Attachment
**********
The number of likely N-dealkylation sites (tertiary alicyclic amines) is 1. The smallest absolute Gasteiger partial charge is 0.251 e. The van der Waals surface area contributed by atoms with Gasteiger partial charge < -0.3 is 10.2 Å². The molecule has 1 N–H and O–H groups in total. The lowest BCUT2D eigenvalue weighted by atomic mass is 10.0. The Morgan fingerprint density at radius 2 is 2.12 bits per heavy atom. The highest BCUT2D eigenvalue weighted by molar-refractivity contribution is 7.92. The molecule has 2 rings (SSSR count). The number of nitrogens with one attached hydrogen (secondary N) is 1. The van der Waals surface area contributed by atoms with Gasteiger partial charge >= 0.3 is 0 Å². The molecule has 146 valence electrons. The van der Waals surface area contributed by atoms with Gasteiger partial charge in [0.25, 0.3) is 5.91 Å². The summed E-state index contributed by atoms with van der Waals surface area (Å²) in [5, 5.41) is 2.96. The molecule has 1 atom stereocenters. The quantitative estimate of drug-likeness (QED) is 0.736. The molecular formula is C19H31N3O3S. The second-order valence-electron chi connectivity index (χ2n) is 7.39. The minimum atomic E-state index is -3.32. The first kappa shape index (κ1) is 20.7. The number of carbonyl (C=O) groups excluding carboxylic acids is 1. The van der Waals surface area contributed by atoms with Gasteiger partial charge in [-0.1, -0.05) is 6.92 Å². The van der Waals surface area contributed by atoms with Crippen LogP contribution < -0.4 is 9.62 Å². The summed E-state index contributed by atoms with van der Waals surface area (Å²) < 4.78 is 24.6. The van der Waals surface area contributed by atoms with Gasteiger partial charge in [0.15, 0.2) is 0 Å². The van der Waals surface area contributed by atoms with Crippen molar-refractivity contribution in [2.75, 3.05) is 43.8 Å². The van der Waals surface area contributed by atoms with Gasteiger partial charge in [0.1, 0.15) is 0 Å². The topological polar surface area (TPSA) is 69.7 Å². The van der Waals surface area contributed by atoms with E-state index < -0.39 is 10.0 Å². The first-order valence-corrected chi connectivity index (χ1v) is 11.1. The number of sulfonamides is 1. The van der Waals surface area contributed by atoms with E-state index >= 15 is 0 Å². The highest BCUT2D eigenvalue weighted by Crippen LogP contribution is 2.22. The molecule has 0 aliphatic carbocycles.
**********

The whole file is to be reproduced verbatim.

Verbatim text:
The number of likely N-dealkylation sites (tertiary alicyclic amines) is 1. The smallest absolute Gasteiger partial charge is 0.251 e. The van der Waals surface area contributed by atoms with Gasteiger partial charge < -0.3 is 10.2 Å². The molecule has 1 N–H and O–H groups in total. The lowest BCUT2D eigenvalue weighted by atomic mass is 10.0. The Morgan fingerprint density at radius 2 is 2.12 bits per heavy atom. The highest BCUT2D eigenvalue weighted by molar-refractivity contribution is 7.92. The molecule has 2 rings (SSSR count). The number of nitrogens with one attached hydrogen (secondary N) is 1. The van der Waals surface area contributed by atoms with Gasteiger partial charge >= 0.3 is 0 Å². The molecule has 146 valence electrons. The van der Waals surface area contributed by atoms with Gasteiger partial charge in [0.25, 0.3) is 5.91 Å². The summed E-state index contributed by atoms with van der Waals surface area (Å²) in [5, 5.41) is 2.96. The molecule has 1 atom stereocenters. The quantitative estimate of drug-likeness (QED) is 0.736. The molecular formula is C19H31N3O3S. The second-order valence-electron chi connectivity index (χ2n) is 7.39. The minimum atomic E-state index is -3.32. The first kappa shape index (κ1) is 20.7. The number of carbonyl (C=O) groups excluding carboxylic acids is 1. The van der Waals surface area contributed by atoms with Gasteiger partial charge in [-0.1, -0.05) is 6.92 Å². The van der Waals surface area contributed by atoms with Crippen LogP contribution < -0.4 is 9.62 Å². The summed E-state index contributed by atoms with van der Waals surface area (Å²) < 4.78 is 24.6. The van der Waals surface area contributed by atoms with Gasteiger partial charge in [0.15, 0.2) is 0 Å². The van der Waals surface area contributed by atoms with Crippen molar-refractivity contribution in [2.75, 3.05) is 43.8 Å². The van der Waals surface area contributed by atoms with Gasteiger partial charge in [0.1, 0.15) is 0 Å². The topological polar surface area (TPSA) is 69.7 Å². The van der Waals surface area contributed by atoms with E-state index < -0.39 is 10.0 Å². The first-order valence-corrected chi connectivity index (χ1v) is 11.1. The number of sulfonamides is 1. The van der Waals surface area contributed by atoms with E-state index >= 15 is 0 Å². The highest BCUT2D eigenvalue weighted by Crippen LogP contribution is 2.22. The molecule has 0 aliphatic carbocycles.